One of the Biggest Mistakes a Startup Franchisor Can Make
by Ed Teixeira
Business owners considering franchising their company need to avoid
making a critical mistake that can hurt new franchise growth.
Franchising an existing business requires sufficient investment capital to
successfully navigate through the various stages of franchise growth. It has
been my experience that when new franchisors fail, the reasons run the gamut
from a flawed franchise program, to a lack of franchisor competency, to a lack
of capital. Itís the lack of capital that Iíll focus on, because Iíve heard it
mentioned more frequently than any other reason. Since most companies that
decide to franchise are small businesses, most have a limited amount of capital
to invest in a new franchise program.
Part of the problem is that constructing the components of a franchise program
can be the easiest part of the franchising process and in many cases the most
costly. Consider it akin to building a hotel (weíll put the importance of the
location aside) where the real challenge is operating the hotel and securing
lodgers, diners and functions. Using a franchise analogy, the real challenge is
being able to successfully recruit qualified franchisee candidates and sell
The best constructed franchise program that represents an investment of
$100,000 is of little value unless the franchise system is successfully launched
and developed. However, all too often the primary effort and the majority of
available investment capital are applied to building the franchise program. When
itís time to develop the franchise program, there isnít enough capital to add
staff and to prospect for candidates.
There are three key stages to creating and operating a new franchise company:
Stage 1: Constructing the franchise program
Stage 2: Developing and marketing the new franchise
Stage 3: Administering the franchise program that includes
servicing and supporting franchisees.
Business owners need to be wary of spending too much capital on Stage 1 that
there is not a sufficient amount for Stage 2. The answer is not to cut corners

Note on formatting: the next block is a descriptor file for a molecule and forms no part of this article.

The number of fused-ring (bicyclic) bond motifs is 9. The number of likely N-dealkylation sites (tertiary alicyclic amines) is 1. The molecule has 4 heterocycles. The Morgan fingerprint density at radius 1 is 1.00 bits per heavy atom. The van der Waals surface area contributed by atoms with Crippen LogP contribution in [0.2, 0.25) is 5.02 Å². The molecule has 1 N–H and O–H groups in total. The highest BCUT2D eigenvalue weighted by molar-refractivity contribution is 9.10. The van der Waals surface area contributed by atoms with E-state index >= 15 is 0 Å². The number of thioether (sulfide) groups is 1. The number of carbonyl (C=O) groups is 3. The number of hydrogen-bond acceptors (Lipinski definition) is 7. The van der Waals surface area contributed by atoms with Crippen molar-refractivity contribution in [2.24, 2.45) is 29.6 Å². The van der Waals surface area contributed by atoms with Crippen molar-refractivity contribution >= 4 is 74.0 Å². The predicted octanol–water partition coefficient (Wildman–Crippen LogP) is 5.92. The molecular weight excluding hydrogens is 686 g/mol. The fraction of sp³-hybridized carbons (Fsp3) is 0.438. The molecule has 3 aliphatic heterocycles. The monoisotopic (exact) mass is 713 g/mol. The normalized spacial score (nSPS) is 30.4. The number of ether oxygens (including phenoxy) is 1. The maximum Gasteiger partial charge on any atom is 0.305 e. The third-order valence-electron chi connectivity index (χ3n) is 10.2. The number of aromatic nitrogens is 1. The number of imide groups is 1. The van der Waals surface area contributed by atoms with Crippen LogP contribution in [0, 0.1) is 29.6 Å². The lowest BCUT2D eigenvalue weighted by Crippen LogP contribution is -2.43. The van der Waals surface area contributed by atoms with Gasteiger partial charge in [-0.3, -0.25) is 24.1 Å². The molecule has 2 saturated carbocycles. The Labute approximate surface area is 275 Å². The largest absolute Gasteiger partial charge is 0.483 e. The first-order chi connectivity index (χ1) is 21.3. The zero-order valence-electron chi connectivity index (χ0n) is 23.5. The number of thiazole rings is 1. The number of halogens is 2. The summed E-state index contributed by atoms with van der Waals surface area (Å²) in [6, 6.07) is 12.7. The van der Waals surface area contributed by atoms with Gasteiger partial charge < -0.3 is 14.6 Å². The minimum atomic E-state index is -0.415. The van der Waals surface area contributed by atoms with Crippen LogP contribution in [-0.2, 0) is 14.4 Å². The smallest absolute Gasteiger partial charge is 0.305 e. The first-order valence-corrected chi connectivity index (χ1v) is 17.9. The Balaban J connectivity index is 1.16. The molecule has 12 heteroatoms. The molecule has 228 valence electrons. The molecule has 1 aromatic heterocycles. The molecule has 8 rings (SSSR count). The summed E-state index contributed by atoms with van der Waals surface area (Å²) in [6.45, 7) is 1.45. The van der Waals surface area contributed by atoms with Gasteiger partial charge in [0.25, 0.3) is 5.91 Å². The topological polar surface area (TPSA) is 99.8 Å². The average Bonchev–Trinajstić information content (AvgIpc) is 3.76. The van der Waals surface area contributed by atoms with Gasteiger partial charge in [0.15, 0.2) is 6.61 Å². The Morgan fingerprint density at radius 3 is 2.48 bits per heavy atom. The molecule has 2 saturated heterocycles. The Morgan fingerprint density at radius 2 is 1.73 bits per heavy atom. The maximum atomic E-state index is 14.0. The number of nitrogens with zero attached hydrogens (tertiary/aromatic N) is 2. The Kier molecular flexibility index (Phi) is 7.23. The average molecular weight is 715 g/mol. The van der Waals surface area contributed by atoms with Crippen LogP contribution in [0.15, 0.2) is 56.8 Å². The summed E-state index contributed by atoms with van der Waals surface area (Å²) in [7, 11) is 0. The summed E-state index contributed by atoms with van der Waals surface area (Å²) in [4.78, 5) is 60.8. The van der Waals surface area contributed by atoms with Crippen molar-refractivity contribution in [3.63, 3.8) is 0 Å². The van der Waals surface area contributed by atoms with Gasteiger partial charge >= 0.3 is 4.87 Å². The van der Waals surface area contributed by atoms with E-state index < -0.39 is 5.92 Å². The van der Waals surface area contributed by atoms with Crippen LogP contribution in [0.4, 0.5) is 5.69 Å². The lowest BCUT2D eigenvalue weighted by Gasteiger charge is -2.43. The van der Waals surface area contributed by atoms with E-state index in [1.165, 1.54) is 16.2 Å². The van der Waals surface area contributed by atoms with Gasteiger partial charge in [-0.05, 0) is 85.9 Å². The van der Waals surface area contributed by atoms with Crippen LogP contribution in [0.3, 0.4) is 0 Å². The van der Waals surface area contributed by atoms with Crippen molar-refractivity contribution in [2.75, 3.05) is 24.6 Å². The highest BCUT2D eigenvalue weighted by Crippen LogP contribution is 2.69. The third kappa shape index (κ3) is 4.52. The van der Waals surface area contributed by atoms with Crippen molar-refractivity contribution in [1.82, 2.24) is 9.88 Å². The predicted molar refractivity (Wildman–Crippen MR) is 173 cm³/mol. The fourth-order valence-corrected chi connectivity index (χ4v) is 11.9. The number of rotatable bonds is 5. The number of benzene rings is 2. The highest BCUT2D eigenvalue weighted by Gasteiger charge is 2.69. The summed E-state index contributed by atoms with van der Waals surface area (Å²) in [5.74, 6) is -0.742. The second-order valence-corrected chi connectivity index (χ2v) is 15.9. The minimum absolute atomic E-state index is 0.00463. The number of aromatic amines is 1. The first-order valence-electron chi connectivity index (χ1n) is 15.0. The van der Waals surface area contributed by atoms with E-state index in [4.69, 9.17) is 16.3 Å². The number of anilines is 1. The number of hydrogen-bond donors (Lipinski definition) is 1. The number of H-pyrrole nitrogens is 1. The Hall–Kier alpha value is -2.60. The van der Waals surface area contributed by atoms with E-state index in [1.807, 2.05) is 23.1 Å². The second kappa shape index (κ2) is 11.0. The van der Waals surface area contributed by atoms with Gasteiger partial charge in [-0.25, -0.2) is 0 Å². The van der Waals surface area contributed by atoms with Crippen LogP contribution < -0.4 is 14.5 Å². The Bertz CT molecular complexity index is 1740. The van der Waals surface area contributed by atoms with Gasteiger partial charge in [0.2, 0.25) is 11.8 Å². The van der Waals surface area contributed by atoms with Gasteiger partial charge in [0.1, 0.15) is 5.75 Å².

when building the program but rather to be cautious when spending your capital.
After taking this approach, if there is insufficient capital remaining, to
launch and develop the new franchise, then the best decision might be to wait
until you have accumulated enough to successfully launch the program.
How to Avoid the Big Mistake:
- Identify the total amount of capital that can be invested in
Stages 1 and 2
- Try to minimize costs in Stage 1. Spending $100,000 to
franchise the business and not have a minimum of $50,000 or more
to launch the new franchise in year one will lead to failure.
- Either have someone in the company in place or the resources
to hire a person who can help with the franchise sales process.
Donít rely on brokers to launch the franchise unless you want to
give up a good amount of initial fees. Plus youíll still have to
manage the majority of the franchise sales activities.
- Carefully shop around for the right franchise consultant and
attorney to construct the program. The cost to franchise
including the legal fees can range from $40,000 to $100,000 or
more. In some cases youíre paying more for reputation and
appearance, rather than substance. Note: If the franchise is a
food concept that is somewhat complex, the cost to franchise may
be on the high end.
- Be wary of pricy feasibility studies. A feasibility study,
that can ascertain whether a business could be successfully
franchised, which includes financial franchise models, shouldnít
cost more than $5,000.
- Be wary of costly market development plans that represent a
binder full of contact information for franchise ad portals and
brokers. The same information can be easily gathered from the
- Make sure the consultant includes the forms and franchise
development tools youíll need to launch your franchise program.
- Donít expect high priced operations manuals and expensive
franchise sales brochures to sell franchises.
- Before committing to franchising the business, itís
important to determine the approximate costs to launch the new
franchise in addition to focusing on the cost to build the
program. This includes the advertising and marketing costs
for recruiting qualified candidates and administering the
Business owners considering franchising their business often underestimate
the overall cost to build, and launch a new franchise, but rather focus on the
first stage of the franchising process. Identify the total costs of
franchising and be sure that there is ample capital to build and launch the
© 2013 FranchiseKnowHow, LLC
Ed Teixeira is the President of FranchiseKnowHow, LLC. He can be reached at
Manual For Franchise Buyers
Endorsed By American Association of Franchisees and Dealers.
you thinking about buying a franchise? There's a lot you need to know
before you invest if you want to be successful as a
franchisee. My guide,
Buyer's Manual, is a self-help tool that helps you decide whether or not
franchising is for you and teaches you how to get the information you really
need to choose the best franchise opportunity.
for more information.